# Questions tagged [ho.history-overview]

History and philosophy of mathematics, biographies of mathematicians, mathematics education, recreational mathematics, communication of mathematics.

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### history of geometric mechanics

I was thinking about the foundations of geometric mechanics and its precursors. I wondered who was the first to realized the equivalence between Riemannian geometry and Lagrangian mechanics. In ...
116 views

### Is this elementary formula for the parabolic segment new?

Recently (May 2020) a formula for the area of the parabolic segment (i.e. the region enclosed by a parabola and a line), in terms of the coefficients of the Cartesian equations, has been published by ...
571 views

### Digitalized version of “Cours de topologie algébrique professé en captivité”

It is historically known that Jean Leray gave a course on algebraic topology while captive in the Officer's detention camp XVI in Edelbach, Austria during WW2. (References to this topic ...
4k views

### Why is this “the first elliptic curve in nature”?

The LMFDB describes the elliptic curve 11a3 (or 11.a3) as "The first elliptic curve in nature". It has minimal Weierstraß equation $$y^2 + y = x^3 - x^2.$$ My guess is that there is some problem ...
316 views

### Unknown work of Nöbeling on topological/Hausdorff dimension

Let $\mathcal{H}^n$ denote the Hausdorff measure, $\dim_H X$ the Hausdorff dimension, and $\dim X$ the topological dimension of $X$. A well known result of Szpilrajn (He changed his name to ...
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### Galois group of polynomials related to Fibonacci and Catalan numbers

Let $F_n$ be the Fibonacci and $C_n$ the Catalan numbers. Define a polynomial by $F_n(x):=\sum\limits_{k=1}^{n}{F_k x^{n-k}}$. For example $F_8(x)=x^7+x^6+2x^5+3x^4+5x^3+8x^2+13x+21$. And another ...
402 views

### Origin of the term 'index of a subgroup'

The index of a subgroup $H$ in a group $G$ is the number of distinct cosets of $H$ in $G$. Why did someone decide to call this an 'index'? What's the rationale for this?
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### The origin(s) of the word “elliptic” [migrated]

The word elliptic appears quite often in mathematics; I will list a few occurrences below. For some of these, it is clear to me how they are related; for instance, elliptic functions (named after ...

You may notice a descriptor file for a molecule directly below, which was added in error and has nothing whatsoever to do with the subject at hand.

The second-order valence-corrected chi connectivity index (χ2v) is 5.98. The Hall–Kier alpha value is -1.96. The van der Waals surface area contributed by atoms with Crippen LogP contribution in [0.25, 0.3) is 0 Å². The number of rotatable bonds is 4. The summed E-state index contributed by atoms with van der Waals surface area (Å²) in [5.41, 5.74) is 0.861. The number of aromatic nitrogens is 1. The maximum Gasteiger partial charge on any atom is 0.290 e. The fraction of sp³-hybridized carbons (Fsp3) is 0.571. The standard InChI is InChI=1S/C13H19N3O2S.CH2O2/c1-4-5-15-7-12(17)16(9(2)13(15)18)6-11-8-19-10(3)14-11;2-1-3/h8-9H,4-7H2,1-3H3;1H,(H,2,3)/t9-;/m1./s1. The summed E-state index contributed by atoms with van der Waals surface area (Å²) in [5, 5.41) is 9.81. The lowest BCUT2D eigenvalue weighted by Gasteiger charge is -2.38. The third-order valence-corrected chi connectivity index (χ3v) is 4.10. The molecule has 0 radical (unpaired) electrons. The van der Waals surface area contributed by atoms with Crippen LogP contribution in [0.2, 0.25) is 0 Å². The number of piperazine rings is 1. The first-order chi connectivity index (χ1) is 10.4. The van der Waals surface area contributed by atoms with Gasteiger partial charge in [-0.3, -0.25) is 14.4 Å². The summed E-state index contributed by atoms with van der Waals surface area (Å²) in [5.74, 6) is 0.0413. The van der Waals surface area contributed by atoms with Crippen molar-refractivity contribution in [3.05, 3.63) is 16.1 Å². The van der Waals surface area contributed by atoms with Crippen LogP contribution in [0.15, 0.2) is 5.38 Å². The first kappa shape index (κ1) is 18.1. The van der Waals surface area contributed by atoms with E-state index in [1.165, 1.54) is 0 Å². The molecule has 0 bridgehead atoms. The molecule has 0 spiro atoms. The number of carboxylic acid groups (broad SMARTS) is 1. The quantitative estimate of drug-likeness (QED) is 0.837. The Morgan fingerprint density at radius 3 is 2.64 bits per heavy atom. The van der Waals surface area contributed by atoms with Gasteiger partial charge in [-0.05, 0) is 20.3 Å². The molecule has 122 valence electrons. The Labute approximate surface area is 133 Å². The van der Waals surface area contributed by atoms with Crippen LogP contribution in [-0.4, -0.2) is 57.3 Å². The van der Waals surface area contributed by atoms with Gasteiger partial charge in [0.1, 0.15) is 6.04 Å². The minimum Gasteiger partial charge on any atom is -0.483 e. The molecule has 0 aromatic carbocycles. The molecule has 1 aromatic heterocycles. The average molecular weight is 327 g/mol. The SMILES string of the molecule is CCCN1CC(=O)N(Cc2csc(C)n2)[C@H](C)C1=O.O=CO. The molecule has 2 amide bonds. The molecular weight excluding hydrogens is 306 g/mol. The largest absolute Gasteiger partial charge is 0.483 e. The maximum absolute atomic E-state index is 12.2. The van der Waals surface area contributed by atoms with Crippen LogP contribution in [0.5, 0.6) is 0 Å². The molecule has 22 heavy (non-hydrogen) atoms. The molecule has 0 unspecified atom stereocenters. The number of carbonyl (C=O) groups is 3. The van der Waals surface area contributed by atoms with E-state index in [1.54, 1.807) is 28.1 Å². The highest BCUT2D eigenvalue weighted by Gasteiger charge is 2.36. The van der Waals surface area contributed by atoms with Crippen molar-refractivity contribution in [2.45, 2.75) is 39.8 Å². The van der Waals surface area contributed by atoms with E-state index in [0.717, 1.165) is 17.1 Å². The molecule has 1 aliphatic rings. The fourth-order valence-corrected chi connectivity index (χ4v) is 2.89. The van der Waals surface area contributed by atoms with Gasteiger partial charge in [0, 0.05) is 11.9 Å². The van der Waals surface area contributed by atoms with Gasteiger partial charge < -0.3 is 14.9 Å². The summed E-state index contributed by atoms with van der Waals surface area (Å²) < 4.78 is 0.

594 views

### Why 'excedances' of permutations? [closed]

For a permutation $\pi=\pi_1\pi_2\cdots\pi_n$ written in one-line notation, an index $i$ for which $\pi_i > i$ is usually called an 'excedance.' To me, this seems like a mispelling of what should ...
134 views

### Two questions on history of symplectic geometry in the 80's

I have a question about the history of two important results from the eighties in symplectic geometry. In both cases it seems that important results were developed (almost) simultaneously by ...
112 views

### Why is faithful actions called faithful and who first called it faithful?

Sorry for this question. I asked this on MSE and hsm but no one answered and I decided to post it here that is full of experts. I want to know why is faithful actions called faithful and who first ...
91 views

### Pyramids whose volume can be computed by simple cutting and glueing

Since this question remained without answers even after a bounty, I thought it might be time to ask it here. For which pyramid can you compute the volume from simple cut-and-glue processes? The Dehn ...
506 views

### History of the notion of irreducible representation

I am looking for the earliest references where the study of irreducible representations appears. There has been many articles and books on the history of representation theory. A fundamental feature ...
220 views

### Why are orthogonal matrices so often denoted $Q$?

I apologize for the stupid question in the title. Of course, we can baptize a particular given matrix as we want but, for example, the QR-decomposition has a fixed meaning. My humble guess is that ...
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### What aspects of math olympiads do you find still useful in your math research?

I was rereading the book Littlewood's Miscellany and this passage struck me: It used to be said that the discipline in 'manipulative skill' bore later fruit in original work. I should deny this ...
2k views

### Who introduced direct limits?

The general notion of a direct limit of a commuting system of embeddings, indexed by pairs in a directed set, has seen heavy use in set theory. It is the same notion as in category theory. I was ...
136 views

### Function of moderate growth: history, motivation, and uses

I recently came across functions of moderate growth via this post and I was wondering, what are some concrete uses or applications of this space? Where does it appear and why was it introduced ...
5k views

### Bourbaki's definition of the number 1

According to a polemical article by Adrian Mathias, Robert Solovay showed that Bourbaki's definition of the number 1, written out using the formalism in the 1970 edition of Théorie des Ensembles, ...
350 views

### History of well founded relations

I have changed the title in the hope of attracting the attention of someone who knows about the history of set theory as well as intuitionistic logic: Who was the first to state the definition of ...
27k views

### Conway's lesser-known results

John Horton Conway is known for many achievements: Life, the three sporadic groups in the "Conway constellation," surreal numbers, his "Look-and-Say" sequence analysis, the Conway-Schneeberger $15$-...
380 views